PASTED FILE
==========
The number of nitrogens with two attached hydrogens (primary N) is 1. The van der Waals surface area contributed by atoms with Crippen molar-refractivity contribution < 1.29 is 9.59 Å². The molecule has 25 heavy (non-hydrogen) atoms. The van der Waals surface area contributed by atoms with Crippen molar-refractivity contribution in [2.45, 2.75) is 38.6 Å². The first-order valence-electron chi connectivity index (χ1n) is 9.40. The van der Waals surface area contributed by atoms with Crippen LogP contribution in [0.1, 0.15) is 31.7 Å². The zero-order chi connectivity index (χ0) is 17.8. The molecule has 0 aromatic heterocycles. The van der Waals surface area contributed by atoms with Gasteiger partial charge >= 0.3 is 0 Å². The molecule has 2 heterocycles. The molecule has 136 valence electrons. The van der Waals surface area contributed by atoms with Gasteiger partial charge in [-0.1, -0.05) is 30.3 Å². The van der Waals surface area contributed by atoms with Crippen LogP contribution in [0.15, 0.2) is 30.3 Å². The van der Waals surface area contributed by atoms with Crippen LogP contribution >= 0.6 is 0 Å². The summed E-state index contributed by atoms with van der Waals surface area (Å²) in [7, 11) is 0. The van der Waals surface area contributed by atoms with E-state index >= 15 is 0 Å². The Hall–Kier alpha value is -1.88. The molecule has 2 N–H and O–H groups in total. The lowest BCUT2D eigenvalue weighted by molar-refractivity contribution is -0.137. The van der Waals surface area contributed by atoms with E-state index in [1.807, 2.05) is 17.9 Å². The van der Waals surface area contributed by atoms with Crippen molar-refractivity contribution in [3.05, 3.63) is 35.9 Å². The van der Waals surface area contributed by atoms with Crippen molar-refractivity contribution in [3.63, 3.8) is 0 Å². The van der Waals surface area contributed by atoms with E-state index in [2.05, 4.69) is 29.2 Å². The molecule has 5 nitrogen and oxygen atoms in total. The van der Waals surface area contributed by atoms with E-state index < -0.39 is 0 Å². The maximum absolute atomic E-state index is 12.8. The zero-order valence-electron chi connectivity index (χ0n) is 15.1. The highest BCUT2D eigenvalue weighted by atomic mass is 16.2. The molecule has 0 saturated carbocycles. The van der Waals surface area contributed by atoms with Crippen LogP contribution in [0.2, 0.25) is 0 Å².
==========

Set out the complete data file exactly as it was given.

The number of nitrogens with two attached hydrogens (primary N) is 1. The van der Waals surface area contributed by atoms with Crippen molar-refractivity contribution < 1.29 is 9.59 Å². The molecule has 25 heavy (non-hydrogen) atoms. The van der Waals surface area contributed by atoms with Crippen molar-refractivity contribution in [2.45, 2.75) is 38.6 Å². The first-order valence-electron chi connectivity index (χ1n) is 9.40. The van der Waals surface area contributed by atoms with Crippen LogP contribution in [0.1, 0.15) is 31.7 Å². The zero-order chi connectivity index (χ0) is 17.8. The molecule has 0 aromatic heterocycles. The van der Waals surface area contributed by atoms with Gasteiger partial charge >= 0.3 is 0 Å². The molecule has 2 heterocycles. The molecule has 136 valence electrons. The van der Waals surface area contributed by atoms with Gasteiger partial charge in [-0.1, -0.05) is 30.3 Å². The van der Waals surface area contributed by atoms with Crippen LogP contribution in [0.15, 0.2) is 30.3 Å². The van der Waals surface area contributed by atoms with Crippen LogP contribution >= 0.6 is 0 Å². The summed E-state index contributed by atoms with van der Waals surface area (Å²) in [7, 11) is 0. The van der Waals surface area contributed by atoms with E-state index >= 15 is 0 Å². The Hall–Kier alpha value is -1.88. The molecule has 2 N–H and O–H groups in total. The lowest BCUT2D eigenvalue weighted by molar-refractivity contribution is -0.137. The van der Waals surface area contributed by atoms with E-state index in [1.807, 2.05) is 17.9 Å². The van der Waals surface area contributed by atoms with Crippen molar-refractivity contribution in [3.05, 3.63) is 35.9 Å². The van der Waals surface area contributed by atoms with Crippen molar-refractivity contribution in [3.63, 3.8) is 0 Å². The van der Waals surface area contributed by atoms with E-state index in [2.05, 4.69) is 29.2 Å². The molecule has 5 nitrogen and oxygen atoms in total. The van der Waals surface area contributed by atoms with E-state index < -0.39 is 0 Å². The maximum absolute atomic E-state index is 12.8. The zero-order valence-electron chi connectivity index (χ0n) is 15.1. The highest BCUT2D eigenvalue weighted by atomic mass is 16.2. The molecule has 0 saturated carbocycles. The van der Waals surface area contributed by atoms with Crippen LogP contribution in [0.2, 0.25) is 0 Å².